At and above the level of the spiking neuron, things were slightly diierent. Lacking the formal structural basis of molecular biology, neuron-level neuroscience focused on the spike trains as signals representing neural information. The discreteness of the spike as an information-carrying unit was matched in biology only by the genetic code. This led to early attempts to characterize the ‘neural code’, attempts that were revived by Bialek and co-workers in the 1990s (Rieke et al. 1997). Notably, inevitably, these eiorts attempt to characterize neurons as feed-forward information channels. ) Behind these eiorts is a faith in the neuron level, certainly as a useful descriptive level, but also as a ‘computing level’ which molecular and biophysical processes exist to implement. Does the goop that we see in the electron icrographs merely exist to implement ‘the spiking computer’? This is the neuroscience analogue of the functionalist debate in A1, and I will return to it in h 7(c), after addressing the issue of cycles in neuroscience. 016 Levels and loops: the future of artiCcial intelligence and neuroscience we may measure their Joint probability distribution p(X, Y), and we could do so by observing X and Y under normal operating conditions, observing a peak in the distribution at equilibrium, and some trajectories corresponding to the stereotypical dynamics of the variables. But in trying to estimate whether X controls Y, experiments often take he form of measuring the conditional distribution p(YJX) and constructing the Joint distribution through the formula p(X, Y) 0 p(YJX)p(X).
This latter strategy gives the wrong answer for p(X, Y) because (i) rather than the system controlling p(X), we are controlling it, thus cutting the system at X, and we have, through our choice of independent and dependent variables, imposed on the system a direction (X ! Y) of dependency, with an implied direction of causality that does not exist in nature. There is no doubt that such experiments can still be useful in teasing out dynamic cyclic behaviour.
The kinetics of ion channels can be identiCed with the aid of voltage and current clamping techniques, but there is a recognition in such experiments that the clamped cell is a frozen picture of the true process. This recognition often seems to go missing as the feedback loops get wider ( ‘out of sight, out of mind’) and particularly as biology becomes technology. Examples that spring to mind are the widespread prescription of drugs that combat depression by controlling seratonin levels, or attempts to control ecosystems by introducing new species, or, for that industrial model of agriculture.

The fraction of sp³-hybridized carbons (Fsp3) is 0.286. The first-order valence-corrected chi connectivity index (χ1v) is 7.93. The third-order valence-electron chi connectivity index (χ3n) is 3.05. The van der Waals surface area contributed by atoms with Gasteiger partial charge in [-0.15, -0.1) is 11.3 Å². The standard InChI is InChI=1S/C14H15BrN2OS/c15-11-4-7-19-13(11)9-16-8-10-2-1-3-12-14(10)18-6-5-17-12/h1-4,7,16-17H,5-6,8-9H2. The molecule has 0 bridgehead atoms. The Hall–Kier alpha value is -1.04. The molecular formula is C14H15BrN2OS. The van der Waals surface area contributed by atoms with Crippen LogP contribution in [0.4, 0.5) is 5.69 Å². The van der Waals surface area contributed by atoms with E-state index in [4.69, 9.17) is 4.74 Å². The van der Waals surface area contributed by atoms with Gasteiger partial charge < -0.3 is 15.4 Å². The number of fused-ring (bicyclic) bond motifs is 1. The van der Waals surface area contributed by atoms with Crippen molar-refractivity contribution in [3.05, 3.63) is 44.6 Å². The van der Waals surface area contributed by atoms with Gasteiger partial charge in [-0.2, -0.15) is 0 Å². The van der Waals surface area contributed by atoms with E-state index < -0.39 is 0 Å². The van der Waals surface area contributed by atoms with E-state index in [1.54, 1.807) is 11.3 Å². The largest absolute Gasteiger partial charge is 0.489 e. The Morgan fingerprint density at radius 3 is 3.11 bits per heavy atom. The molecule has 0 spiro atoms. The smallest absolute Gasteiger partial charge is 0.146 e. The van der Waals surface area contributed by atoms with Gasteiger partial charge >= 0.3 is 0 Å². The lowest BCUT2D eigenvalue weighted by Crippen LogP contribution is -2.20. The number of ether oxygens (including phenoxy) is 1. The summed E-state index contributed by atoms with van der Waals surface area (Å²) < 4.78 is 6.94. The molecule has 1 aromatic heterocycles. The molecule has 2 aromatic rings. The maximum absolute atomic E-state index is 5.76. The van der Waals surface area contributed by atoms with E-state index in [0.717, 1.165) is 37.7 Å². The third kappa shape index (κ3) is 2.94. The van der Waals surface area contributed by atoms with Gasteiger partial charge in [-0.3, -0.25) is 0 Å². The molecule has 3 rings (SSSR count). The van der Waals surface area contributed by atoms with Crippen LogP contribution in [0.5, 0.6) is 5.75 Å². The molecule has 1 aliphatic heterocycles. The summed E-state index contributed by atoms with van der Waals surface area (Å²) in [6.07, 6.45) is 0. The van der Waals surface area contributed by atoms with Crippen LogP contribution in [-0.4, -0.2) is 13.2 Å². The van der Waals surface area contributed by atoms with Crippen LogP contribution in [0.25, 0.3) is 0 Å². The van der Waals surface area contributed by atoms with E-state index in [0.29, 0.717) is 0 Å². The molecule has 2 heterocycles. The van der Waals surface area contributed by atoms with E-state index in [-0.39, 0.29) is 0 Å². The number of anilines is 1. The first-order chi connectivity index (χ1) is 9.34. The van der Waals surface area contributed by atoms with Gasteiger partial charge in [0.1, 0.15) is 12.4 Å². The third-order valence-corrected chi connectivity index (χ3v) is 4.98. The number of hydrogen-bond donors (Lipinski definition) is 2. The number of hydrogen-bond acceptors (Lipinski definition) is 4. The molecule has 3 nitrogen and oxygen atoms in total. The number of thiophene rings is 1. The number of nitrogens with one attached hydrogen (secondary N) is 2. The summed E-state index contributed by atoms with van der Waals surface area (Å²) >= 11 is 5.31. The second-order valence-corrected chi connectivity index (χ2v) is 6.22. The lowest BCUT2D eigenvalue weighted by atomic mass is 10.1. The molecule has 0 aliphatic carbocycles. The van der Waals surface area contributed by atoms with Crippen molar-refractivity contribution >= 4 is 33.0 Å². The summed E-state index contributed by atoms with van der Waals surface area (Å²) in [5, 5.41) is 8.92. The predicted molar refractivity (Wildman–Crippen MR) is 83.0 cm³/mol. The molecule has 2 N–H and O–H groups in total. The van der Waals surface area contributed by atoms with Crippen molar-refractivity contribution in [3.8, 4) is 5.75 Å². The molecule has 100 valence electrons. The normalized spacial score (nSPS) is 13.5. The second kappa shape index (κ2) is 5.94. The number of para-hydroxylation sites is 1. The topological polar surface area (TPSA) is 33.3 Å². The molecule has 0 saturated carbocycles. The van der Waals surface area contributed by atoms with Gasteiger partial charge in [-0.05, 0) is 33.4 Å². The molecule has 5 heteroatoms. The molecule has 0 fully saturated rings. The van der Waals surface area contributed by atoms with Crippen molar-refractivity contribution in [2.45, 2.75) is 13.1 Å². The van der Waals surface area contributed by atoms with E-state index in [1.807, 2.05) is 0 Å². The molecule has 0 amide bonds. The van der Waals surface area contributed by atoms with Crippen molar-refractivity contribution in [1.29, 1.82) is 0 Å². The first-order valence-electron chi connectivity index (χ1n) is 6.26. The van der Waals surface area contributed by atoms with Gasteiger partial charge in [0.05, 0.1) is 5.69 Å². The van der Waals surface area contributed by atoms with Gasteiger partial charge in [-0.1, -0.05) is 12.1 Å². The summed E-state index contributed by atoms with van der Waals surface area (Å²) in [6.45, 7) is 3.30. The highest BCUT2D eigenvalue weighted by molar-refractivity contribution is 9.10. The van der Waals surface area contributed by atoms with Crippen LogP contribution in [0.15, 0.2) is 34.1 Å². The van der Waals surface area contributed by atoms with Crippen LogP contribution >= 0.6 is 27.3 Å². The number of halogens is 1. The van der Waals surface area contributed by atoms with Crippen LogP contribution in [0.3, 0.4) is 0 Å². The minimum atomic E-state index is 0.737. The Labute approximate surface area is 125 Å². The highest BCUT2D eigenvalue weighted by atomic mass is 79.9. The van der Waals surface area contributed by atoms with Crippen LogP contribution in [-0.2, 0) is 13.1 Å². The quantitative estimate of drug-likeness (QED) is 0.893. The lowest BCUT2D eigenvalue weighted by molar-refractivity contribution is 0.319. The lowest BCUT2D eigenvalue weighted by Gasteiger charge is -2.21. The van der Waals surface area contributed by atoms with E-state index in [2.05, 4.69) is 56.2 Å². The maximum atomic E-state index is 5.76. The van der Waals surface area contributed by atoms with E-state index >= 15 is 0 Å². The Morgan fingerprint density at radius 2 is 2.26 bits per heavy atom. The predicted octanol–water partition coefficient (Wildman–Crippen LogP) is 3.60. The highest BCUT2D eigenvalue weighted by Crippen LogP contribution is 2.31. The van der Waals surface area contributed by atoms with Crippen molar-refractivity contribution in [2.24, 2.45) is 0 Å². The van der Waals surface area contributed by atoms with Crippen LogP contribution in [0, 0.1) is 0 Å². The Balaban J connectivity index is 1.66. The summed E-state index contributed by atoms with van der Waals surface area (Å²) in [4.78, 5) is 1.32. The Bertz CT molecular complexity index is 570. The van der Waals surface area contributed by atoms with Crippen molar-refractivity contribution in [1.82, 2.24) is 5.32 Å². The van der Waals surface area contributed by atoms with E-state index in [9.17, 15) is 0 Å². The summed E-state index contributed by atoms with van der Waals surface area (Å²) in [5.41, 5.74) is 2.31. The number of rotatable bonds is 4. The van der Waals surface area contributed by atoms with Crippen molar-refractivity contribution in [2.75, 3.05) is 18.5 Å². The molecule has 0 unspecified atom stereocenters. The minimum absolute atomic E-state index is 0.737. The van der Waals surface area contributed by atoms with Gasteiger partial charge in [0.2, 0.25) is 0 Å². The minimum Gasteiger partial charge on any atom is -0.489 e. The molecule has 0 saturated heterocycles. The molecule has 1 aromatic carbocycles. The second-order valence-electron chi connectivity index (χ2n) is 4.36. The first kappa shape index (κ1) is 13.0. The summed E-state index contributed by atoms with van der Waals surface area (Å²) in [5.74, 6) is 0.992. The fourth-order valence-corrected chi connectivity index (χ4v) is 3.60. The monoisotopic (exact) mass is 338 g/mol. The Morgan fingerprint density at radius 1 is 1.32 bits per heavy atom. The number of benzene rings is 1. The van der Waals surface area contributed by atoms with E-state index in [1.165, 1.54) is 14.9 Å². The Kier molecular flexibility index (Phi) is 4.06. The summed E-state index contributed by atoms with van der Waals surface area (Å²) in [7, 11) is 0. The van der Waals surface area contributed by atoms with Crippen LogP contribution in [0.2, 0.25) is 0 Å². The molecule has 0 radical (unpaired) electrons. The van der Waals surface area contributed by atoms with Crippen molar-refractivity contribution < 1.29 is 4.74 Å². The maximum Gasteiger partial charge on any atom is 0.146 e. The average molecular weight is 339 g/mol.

Anyone seriously studying or modelling metabolism or ecosystems knows the extent to which they are dealing with cycles, but somehow, when the results reach into the area of medicine or its macroscopic equivalent ‘ planet management’, the causal, feed-forward style of thinking is what is presented, particularly to the news media and commercial interests. Anything which does not Ct the feed-forward model is linguistically demoted to the status ofa ‘side-eiect’, to be eliminated if possible. But sideeiects are nature’s way of telling the scientist that all processes are cyclic.
I cannot resist, at this point, discussing the role of biology’s master control node, the genome. Although it is somewhat Oi the subject of A1 and neuroscience, arguments pointing back to the genome as the causal factor behind animal behaviour and intelligence are so universal in our culture, that to allow the genome special status outside feedback cycles would be to endorse a control-node mysticism rivalled in shape and form only by that of the monotheistic Anglican bishops who debated so famously with T. H. Huxley. When science became a greater authority on human origins than the church, the transition hid the fact that it was a hange of government without a change in policy. Furthermore, aiording the genome special status allows the present-day church of evolutionary psychology to rampage unchecked and, in my opinion, the wrong lessons are then drawn from biology. ) The genome’s grand cycle with other genomes, mediated through populations of phenotypes is the king of all biological feedback loops. It is a trans-individual (b) Interlude: biology’s master control node 7.
QUESTIONS CURRENTLY LATENT IN NEUROSCIENCE The same problem with cycles presents itself in neuroscience as in A1, but whereas he primary cycle of concern in A1 was the perceptionAaction cycle, in neuroscience, the cycles are everywhere. It is interesting that the clearest stories in neuroscience are those which at Crst glance most closely resemble feedforward systems. One example is the synapse. The spike arrives at the presynaptic bouton, causing vesicles of neurotransmitter to be released, which in turn cause ion channels in the postsynaptic site to open and change the postsynaptic electrical potential.
Another example is the early visual system, starting with the retina and moving through thalamus into early visual cortex. The treatment of this system as a feed-forward channel, despite massive corticothalamic and corticocortical feedback, has enabled information theoretic learning models the modest success of producing qualitatively correct predictions for the form of the static (Bell & SeJnowski 1997) and dynamic (Van Hateren & Van der Schaaf 1998) cortical receptive Gelds that were Crst observed by Hubel & Wiesel (1968).